I may end up not going so overboard and falling back on the 8330F prop since it is readily available from DJI at a fair price as well as aftermarket. I don't want to end up locked in to weird props from HK... I didn't realize, but nobody makes a 1038/1050 folding prop... only smaller and larger sizes! And folding props would make a huge portability difference.

Crash course in quad design going on here, lol

Edit: Ugh, the 8330F is such a nice prop, but it's got aftermarket quick-attach mounting tabs. Currently doing some research to see if there are bases available, or if the tabs can be removed and the props can be mounted on a regular shaft.
 
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evranch

Active member
#19
Update: my desire for folding props has been an issue.

I called my LHS today and had a chat with them. I asked them to measure up some Mavic 8330 props for me, and we blew about half an hour talking about them, the mounting style and modifying them. Shoutout to Express Hobbies @ Saskatoon, by the way, always helpful and friendly. Going to buy my Mavic props from them just to support them.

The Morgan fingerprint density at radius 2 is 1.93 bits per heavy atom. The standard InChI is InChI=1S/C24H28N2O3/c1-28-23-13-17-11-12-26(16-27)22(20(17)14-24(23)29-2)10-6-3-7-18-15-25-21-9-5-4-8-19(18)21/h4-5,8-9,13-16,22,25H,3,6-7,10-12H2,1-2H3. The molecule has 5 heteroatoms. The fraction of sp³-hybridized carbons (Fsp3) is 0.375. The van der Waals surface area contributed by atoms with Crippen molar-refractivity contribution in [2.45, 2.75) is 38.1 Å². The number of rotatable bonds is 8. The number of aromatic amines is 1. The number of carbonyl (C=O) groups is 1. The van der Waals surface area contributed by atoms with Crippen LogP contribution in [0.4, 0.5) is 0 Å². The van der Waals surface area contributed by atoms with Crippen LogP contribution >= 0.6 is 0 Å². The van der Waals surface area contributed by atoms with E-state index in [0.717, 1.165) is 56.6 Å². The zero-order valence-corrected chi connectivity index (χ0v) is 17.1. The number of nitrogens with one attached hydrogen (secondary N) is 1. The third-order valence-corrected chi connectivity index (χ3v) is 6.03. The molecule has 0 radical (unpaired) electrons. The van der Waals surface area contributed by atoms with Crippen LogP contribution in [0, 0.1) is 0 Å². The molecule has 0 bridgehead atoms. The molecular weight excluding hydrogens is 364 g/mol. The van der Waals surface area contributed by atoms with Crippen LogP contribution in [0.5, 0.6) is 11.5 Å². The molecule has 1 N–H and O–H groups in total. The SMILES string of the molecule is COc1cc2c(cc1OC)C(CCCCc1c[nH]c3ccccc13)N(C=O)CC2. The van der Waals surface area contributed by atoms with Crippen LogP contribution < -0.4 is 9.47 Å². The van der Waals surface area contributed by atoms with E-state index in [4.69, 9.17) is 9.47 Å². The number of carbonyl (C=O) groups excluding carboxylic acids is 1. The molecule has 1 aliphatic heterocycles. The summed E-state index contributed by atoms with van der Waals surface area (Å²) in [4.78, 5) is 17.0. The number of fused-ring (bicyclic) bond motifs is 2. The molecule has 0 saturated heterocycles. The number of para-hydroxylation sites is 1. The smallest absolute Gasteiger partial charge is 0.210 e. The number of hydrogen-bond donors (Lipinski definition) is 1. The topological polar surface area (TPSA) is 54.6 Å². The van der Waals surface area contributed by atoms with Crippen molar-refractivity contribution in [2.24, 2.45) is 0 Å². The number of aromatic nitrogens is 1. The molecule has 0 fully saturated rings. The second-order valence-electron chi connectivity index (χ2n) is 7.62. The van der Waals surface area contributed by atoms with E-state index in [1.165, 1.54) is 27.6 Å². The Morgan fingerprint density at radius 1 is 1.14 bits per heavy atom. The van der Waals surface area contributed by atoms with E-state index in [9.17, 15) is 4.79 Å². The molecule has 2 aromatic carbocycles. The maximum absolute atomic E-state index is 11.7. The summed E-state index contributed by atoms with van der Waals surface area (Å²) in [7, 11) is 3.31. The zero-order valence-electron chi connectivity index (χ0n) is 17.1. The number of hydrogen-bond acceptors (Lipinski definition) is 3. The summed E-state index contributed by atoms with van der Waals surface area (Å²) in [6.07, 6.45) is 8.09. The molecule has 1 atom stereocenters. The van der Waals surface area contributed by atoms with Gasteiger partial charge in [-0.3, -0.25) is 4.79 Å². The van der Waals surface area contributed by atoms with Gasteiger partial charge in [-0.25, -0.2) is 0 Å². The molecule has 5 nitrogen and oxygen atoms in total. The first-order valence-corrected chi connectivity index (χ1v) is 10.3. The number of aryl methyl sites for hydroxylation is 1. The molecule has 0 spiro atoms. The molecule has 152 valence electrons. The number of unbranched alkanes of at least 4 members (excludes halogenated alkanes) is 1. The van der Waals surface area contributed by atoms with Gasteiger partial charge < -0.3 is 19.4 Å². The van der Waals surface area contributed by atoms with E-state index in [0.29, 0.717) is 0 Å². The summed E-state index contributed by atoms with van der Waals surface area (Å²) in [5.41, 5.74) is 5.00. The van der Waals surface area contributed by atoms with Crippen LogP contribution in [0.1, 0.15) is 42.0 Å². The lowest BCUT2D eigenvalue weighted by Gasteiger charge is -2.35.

In short - not going to happen on a regular motor. The tabs could be removed readily, but the bore is only 3mm. There is not much meat to overbore it as it's more of a centering pin, the drive comes via the tabs. But there is one more option to swing these props... I visited the last place on the Internet I ever go to, the home of sketchy and fake everything and shipping that makes HK look fast.

https://www.ebay.com/itm/Original-Motor-For-DJI-Mavic-Pro/254038009431

Going for used rather than "NEW! Original" makes it less likely I'll get a fake. And at $17USD for a set of 4 motors that were engineered for the props, this looks like my power system. Mavic uses a 3s so these should work just fine. Luckily I'm not in a huge hurry to build, so I ordered a set.

Just waiting for the TBS Source One to be in stock at GetFPV so I can order it as well as the stack and a camera.